Class 2: Introduction, continued
- A few pages from Appel on intermediate representation trees.
- Hopefully, you've all taken the
introductory survey. I've
responses to your questions.
- I've forgotten to mention that we decided to be fairly casual with
the prereqs for this class. At a larger school, it is likely that
an architecture course and a software design course would be
prerequisites for this course. It is also possible that a languages
course (like 302), an algorithms course (like 301), and an automata
theory course (like 341) would be prerequisites. You'll need to work
with each other to smooth out the problems with the topics other
folks don't understand.
- On Wednesday, we'll have a debate on C vs. Java as implementation
- Arguing for C: Sarah S., Hilary, Rachel (4 min per opening argument).
- Arguing for Java: Raphen, David, Omar (4 min per opening argument)
- On Friday, we'll have a debate on Tiger vs. "Our own language"
as implemented language.
- Arguing for Tiger: Vivek, Jamal, Kevin, Scott. (3 min per opening argument).
- Arguing for "Our own": Ryan, Jack, Sarah, Yu (3 min per opening argument).
- We'll do the initial votes on those debates today.
- Note that you should feel free to discuss possible debate strategies
- Here is the way I traditionally think of a compiler. Note that
our book uses a slightly different one.
- A program begins as a sequence of bytes (characters, whatever
you want to call them).
- In some compilers, compilation begins with preprocessing,
which typically involves expanding macros. Some consider this
process external to the compilation process.
- The real fun begins with lexical analysis. In this phase,
the sequence of bytes is transformed into a series of tokens:
the basic syntactic values of the language. During lexical analysis,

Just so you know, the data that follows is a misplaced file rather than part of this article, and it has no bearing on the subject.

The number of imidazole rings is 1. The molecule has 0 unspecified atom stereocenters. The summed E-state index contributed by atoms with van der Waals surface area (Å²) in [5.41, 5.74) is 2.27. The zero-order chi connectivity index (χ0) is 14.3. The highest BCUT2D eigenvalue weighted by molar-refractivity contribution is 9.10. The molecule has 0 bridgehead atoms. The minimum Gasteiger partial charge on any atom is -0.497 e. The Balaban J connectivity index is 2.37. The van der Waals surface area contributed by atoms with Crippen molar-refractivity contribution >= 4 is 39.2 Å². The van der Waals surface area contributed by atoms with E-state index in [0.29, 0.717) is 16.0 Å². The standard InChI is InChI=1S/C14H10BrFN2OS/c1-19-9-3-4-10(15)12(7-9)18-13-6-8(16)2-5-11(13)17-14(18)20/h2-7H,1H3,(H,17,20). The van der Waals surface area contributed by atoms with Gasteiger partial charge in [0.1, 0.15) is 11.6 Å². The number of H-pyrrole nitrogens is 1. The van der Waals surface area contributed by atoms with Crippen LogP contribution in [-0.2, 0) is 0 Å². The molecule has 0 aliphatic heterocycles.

comments, whitespace, and other non-essential parts are stripped.
- The syntactic analyzer or parser ensures that
the program is syntactically correct. You can also think of this
phase as building a parse tree to represent the syntactic
- The parse tree is then refined into an abstract syntax tree (AST),
in which we throw away the useless syntactic entities (such as parentheses
- The abstract syntax tree undergoes semantic analysis to ensure
that it is valid. Most typically, this phase does type checking and
ensures that all variables are declared.
- The AST is translated into an intermediate code, most
frequently an intermediate representation tree (IRT). The
IRT is effectively a generic, tree-structured assembly code.
- This translation may involve some sort of frame layout to
determine how information will be arranged before, during, and after
function calls (more or less, where in memory does everything go).
- The IRT may be optimized to produce better code (this is
really improvement, rather than optimization).
- Instructions in the target architecture are selected
for appropriate parts of the IRT.
- This code is analyzed. Typically, the flow of control and
the liveness of variables are analyzed.
- The code is again optimized.
- Details are filled in (e.g., registers are assigned to particular
- The final code is emitted.
- If you do not understand the syntax vs. semantics distinction
made earlier, let's consider it in terms of English.
- Syntax gives the structure of a sentence. Semantics
assigns a meaning.
- In English, you might say that one form of English sentence
contains a noun-phrase, a verb, and a noun-phrase.
- Given that weak definition, the following might all be sentences.
- John threw the ball.
- The books are pretty colors.
- John are a book.
- The colors threw John.
- Some of these are simply meaningless (e.g., colors traditionally do not
- At least one is invalid because of a ``number mismatch'' (e.g., singular
noun with plural verb).
- Let us consider the various phases with an extended example (one which
we may continue in the next class session).
- We will begin with a simple program in a fictitious and unnamed language.
1: program whatever;
3: int j,k; -- Not sure yet
4: int n = 10; -- The number of elements
5: array(1..10) of real A; -- A is an array
6: A = 1; -- Set up the first element of the array
7: int i; -- A counter variable
8: for i = 2 to n do
9: A[i] = i + A[i-1];